For Egypt, the literature on health economics is extremely limited. That on equity in the finance of health care is especially scarce, with a few empirical studies on health-care financing. Literature review indicates that previous studies focused primarily on OOPP, indicating the need to further investigate the equity of health-care financing in the Egyptian context at the level of all identified sources of financing and calculating an estimate for progressivity of the whole system. This paper hence seeks to augment the literature on health-care financing in Egypt by calculating specific progressivity estimates for all five sources of financing the Egyptian health-care system and analyzing the overall equity of this financing system.

Literature review on health economics in Egypt revealed a number of interesting findings with regard to health-care financing that pose special relevance to the topic of this paper.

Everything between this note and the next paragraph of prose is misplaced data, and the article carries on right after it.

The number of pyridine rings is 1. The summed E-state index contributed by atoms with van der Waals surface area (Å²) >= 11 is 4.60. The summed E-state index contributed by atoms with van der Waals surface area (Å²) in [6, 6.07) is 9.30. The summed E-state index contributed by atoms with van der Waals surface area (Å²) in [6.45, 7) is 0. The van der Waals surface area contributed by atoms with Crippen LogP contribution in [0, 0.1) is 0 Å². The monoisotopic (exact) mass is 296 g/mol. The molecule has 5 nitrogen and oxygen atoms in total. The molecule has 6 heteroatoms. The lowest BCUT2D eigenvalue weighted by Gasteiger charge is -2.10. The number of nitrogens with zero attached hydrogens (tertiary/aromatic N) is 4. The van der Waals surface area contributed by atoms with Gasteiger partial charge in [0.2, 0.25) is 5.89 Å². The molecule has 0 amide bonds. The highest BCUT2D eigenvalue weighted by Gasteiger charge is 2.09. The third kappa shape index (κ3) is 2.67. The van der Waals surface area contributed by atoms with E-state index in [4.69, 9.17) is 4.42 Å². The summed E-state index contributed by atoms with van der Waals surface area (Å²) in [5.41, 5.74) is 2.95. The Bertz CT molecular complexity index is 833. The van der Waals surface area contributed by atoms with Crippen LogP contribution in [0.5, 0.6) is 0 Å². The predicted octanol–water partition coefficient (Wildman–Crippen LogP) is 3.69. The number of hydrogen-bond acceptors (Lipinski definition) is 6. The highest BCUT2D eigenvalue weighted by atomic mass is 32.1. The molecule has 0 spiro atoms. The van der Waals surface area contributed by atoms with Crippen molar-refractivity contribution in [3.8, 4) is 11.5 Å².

The benefit-incidence analysis in Rannan-Eliya et al. (2000) suggests a progressive pattern of health-care payments by finding that the incidence of both private and public health expenditures increased with rising income levels. However, El-Gazzar et al. (2010), using KI methodology applied in this paper, find that OOPP is regressive. While it is important to portray the results of these studies as part of the body of literature on health-care financing equity in Egypt, it is not illustrative to compare the results of the two studies because of several factors. First, the studies used different data sources; Rannan-Eliya et al. (2000) used the 1994 to 1995 Egypt NHA database and the National Household Health Utilization and Expenditure Survey 95; and El-Gazzar et al. (2010) used a 2006/07 User-fee Exemption Program, Baseline and Follow-up Survey from the Egyptian Ministry of Health. Second, the studies use different methodologies to assess the equity of health-care payments. Finally, there is almost a decade between the two studies, and while there were no notable changes during that time period in health-care financing at the national level, the time factor should be highlighted.